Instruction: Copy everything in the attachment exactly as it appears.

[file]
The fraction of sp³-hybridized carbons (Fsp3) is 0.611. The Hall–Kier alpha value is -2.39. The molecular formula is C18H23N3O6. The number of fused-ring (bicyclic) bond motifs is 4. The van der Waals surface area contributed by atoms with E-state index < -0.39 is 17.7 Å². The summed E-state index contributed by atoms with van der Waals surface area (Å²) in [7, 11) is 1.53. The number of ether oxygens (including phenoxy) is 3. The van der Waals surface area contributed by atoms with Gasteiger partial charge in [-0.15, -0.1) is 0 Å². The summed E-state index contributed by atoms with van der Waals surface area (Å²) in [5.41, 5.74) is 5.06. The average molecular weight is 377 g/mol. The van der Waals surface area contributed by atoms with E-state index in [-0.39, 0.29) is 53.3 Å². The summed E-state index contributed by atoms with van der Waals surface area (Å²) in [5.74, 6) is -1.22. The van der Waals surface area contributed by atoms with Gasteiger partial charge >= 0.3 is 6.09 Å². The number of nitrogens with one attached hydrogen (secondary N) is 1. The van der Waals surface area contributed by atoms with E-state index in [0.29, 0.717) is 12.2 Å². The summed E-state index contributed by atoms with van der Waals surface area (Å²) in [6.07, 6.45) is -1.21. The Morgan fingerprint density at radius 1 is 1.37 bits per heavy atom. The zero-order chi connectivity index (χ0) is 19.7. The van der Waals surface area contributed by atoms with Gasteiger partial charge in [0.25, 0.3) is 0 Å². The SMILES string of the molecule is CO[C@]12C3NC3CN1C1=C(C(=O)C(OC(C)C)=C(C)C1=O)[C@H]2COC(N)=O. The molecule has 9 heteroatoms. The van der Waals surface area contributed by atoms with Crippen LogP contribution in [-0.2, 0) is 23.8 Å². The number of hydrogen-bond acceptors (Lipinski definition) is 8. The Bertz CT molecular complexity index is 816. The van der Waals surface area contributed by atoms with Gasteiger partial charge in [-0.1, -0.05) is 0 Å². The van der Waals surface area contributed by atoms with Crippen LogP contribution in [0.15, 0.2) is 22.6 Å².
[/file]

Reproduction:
The fraction of sp³-hybridized carbons (Fsp3) is 0.611. The Hall–Kier alpha value is -2.39. The molecular formula is C18H23N3O6. The number of fused-ring (bicyclic) bond motifs is 4. The van der Waals surface area contributed by atoms with E-state index < -0.39 is 17.7 Å². The summed E-state index contributed by atoms with van der Waals surface area (Å²) in [7, 11) is 1.53. The number of ether oxygens (including phenoxy) is 3. The van der Waals surface area contributed by atoms with Gasteiger partial charge in [-0.15, -0.1) is 0 Å². The summed E-state index contributed by atoms with van der Waals surface area (Å²) in [5.41, 5.74) is 5.06. The average molecular weight is 377 g/mol. The van der Waals surface area contributed by atoms with E-state index in [-0.39, 0.29) is 53.3 Å². The summed E-state index contributed by atoms with van der Waals surface area (Å²) in [5.74, 6) is -1.22. The van der Waals surface area contributed by atoms with Gasteiger partial charge >= 0.3 is 6.09 Å². The number of nitrogens with one attached hydrogen (secondary N) is 1. The van der Waals surface area contributed by atoms with E-state index in [0.29, 0.717) is 12.2 Å². The summed E-state index contributed by atoms with van der Waals surface area (Å²) in [6.07, 6.45) is -1.21. The Morgan fingerprint density at radius 1 is 1.37 bits per heavy atom. The zero-order chi connectivity index (χ0) is 19.7. The van der Waals surface area contributed by atoms with Gasteiger partial charge in [0.25, 0.3) is 0 Å². The SMILES string of the molecule is CO[C@]12C3NC3CN1C1=C(C(=O)C(OC(C)C)=C(C)C1=O)[C@H]2COC(N)=O. The molecule has 9 heteroatoms. The van der Waals surface area contributed by atoms with Crippen LogP contribution in [-0.2, 0) is 23.8 Å². The number of hydrogen-bond acceptors (Lipinski definition) is 8. The Bertz CT molecular complexity index is 816. The van der Waals surface area contributed by atoms with Gasteiger partial charge in [-0.1, -0.05) is 0 Å². The van der Waals surface area contributed by atoms with Crippen LogP contribution in [0.15, 0.2) is 22.6 Å².